• Cost of advertising you need, in addition to the billboard you will be driving around town. This includes business cards and flyers you leave with other businesses that may cater to your clientele.
  • Salary and benefits for your assistant.
  • Payroll and income taxes.
  • Accountant fees. You need to consult with an accountant who specializes in professional practices like your vet clinic and other types of healthcare practices.

The accountant will know which expenses you can deduct which may save you a lot of money. For example, if you only use your vehicle for your business, you will not deduct your mileage on your tax form but will claim depreciation of the vehicle. If you use the vehicle at times that are not for business, then you will deduct your business mileage.

Financing Options

You will likely need a business loan to finance the start-up of your mobile vet clinic. The first step in obtaining financing is to have a well-prepared business plan.

Loans are available from the Small Business Administration (SBA). Also, there are veterinary lenders, like Bank of America and Wells Fargo. It is expected that it will take about six months for your mobile vet clinic to generate a positive cash flow.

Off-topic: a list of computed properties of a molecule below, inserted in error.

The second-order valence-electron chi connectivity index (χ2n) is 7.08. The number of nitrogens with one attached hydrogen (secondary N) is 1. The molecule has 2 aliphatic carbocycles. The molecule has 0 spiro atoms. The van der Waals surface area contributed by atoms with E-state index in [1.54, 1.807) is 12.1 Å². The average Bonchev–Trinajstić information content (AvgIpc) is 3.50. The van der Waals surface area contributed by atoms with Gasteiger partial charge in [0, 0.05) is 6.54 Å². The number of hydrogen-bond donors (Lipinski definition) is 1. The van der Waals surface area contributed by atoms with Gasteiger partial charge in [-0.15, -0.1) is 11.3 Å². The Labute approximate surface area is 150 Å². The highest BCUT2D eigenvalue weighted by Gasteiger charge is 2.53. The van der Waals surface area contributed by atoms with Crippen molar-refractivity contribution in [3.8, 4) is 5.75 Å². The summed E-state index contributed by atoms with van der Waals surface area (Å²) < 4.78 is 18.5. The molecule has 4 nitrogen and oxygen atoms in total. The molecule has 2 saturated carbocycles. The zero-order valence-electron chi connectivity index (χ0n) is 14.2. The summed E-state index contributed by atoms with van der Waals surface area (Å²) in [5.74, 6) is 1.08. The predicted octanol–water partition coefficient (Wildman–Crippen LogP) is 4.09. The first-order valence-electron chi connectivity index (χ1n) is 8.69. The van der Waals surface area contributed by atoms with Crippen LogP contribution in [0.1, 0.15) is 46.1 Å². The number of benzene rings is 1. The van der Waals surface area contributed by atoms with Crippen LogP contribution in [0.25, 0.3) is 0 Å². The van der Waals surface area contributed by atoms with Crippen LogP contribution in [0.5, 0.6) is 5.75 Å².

Establishing a Fee Schedule

In addition to the traditional fee schedule, you will establish to be competitive with the stationary vet clinics, you will charge a fee solely for the house-call visit. This may be anywhere from $50 to $100 based on the number of miles you must drive, the size of the animal, and the difficulty in providing the necessary care at home.

Develop a Marketing Plan

Although driving around with your mobile clinic name, logo, and phone number on the side of your vehicle is a necessary part of your marketing plan, you need to do more. Some recommendations include:

  • Customize the vehicle so you have the greatest billboard type advertising impact with the vital information clearly and attractively featured.
  • Develop a website where you include the types of animals you care for, your pricing, service area, clinic schedule, and an opportunity for clients to make their appointments. Make sure you have a contact page.
  • Establish social media accounts that will raise awareness of your clinic and generate more client appointments. Social media exposure is in addition to your website, not a replacement for it.